“The Preacher” also hosted to the monumental but oft overlooked composition, “Mango”. “Mango” is a lively and intoxicating gem celebrating the joys of the cultivator looking forward to eating a few mangoes at a certain locale after a long day’s work. Well, maybe there’s something hidden in that whole “mange mango” business? Anyhow, Coupe makes great commercial use of the aggressive Petro Vodou drumming style, effectively lacing it with a volley of great guitar riffs and call and response Afro-Haitian harmonies. The song is short and lives its short life on the percussive use of two chords but so much rhythmic magic, Haitian history and plain fun is packed into these few minutes that it stands as a marvel of accomplishment for Haitian music.

It’s hard to stop when it comes to Coupe! Men know this well! But in closing it is interesting to note that one of the monumental things about this great artist is how much of the stage he shared with talents that were equally if not more astounding than he. A Coupe Cloue album might be his conceptually but unlike James Brown, Coupe allowed his supporting cast to shine and shine and shine as much as possible. This meant guitars, vocalists, backing vocalists; bongos and more were prominently featured on his releases. The challenge for him seemed to be figuring out how he was going to outshine them all no matter how much of the limelight he shared with anyone. Having listened to his albums all my life, I am astounded that it is only recently that I’ve learned the great names: Assad Francoeur, Rene Petion, Serge Bernard, Moise Jean, Daniel Dalce, Ernst Louis, Edner Saintine and more.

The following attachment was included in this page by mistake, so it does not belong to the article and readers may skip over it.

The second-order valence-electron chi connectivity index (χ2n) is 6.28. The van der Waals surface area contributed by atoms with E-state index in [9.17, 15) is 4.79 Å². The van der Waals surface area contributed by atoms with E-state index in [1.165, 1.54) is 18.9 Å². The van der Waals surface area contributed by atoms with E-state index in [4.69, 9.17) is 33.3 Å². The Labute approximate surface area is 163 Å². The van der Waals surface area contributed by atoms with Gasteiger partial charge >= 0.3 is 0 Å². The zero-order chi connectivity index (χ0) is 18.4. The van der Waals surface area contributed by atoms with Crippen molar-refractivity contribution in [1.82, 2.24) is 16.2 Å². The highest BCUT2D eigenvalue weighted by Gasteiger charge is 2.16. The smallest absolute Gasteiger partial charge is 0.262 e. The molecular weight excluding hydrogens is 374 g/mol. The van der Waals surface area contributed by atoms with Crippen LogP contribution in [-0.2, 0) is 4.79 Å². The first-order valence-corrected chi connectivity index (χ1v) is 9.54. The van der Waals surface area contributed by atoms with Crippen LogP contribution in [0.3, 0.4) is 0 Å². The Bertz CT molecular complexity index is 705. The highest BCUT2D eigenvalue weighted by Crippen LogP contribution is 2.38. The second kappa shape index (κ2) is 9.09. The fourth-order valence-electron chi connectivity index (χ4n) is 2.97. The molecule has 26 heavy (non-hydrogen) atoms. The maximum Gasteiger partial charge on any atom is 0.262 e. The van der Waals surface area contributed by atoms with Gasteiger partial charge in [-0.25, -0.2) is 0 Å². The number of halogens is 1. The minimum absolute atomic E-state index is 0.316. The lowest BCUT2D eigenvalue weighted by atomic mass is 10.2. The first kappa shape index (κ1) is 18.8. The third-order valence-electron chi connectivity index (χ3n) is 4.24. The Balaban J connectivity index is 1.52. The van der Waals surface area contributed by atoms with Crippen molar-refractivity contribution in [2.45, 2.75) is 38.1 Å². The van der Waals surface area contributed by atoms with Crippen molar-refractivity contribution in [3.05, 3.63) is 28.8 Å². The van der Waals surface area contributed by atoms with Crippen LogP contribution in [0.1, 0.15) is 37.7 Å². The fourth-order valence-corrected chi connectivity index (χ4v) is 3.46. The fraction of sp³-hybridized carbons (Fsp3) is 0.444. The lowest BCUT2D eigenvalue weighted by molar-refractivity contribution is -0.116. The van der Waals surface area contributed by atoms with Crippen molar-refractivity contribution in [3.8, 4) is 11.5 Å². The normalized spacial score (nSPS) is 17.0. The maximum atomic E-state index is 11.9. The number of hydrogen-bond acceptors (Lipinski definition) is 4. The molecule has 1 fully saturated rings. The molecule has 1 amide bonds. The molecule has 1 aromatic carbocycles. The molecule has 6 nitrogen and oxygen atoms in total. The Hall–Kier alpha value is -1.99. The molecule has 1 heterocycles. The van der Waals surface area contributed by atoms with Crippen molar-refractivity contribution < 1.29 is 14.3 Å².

So, in the spirit of the season ladies, give him (or maybe them) the gift of Coupe! Many gifts of Coupe actually! Tis, after all the season of giving, of immaculate conceptions. Merry Christmas to all and to all a good “blague”.

Discover Coupe Cloue today! I recommend all the early (non-synthesizer) releases.

Reporter Thanks: Patrick St. Germain for availing the CDs for our review. Purchase them at Parfumery International located at 860 Morton Street, Dorchester 617-825-6151.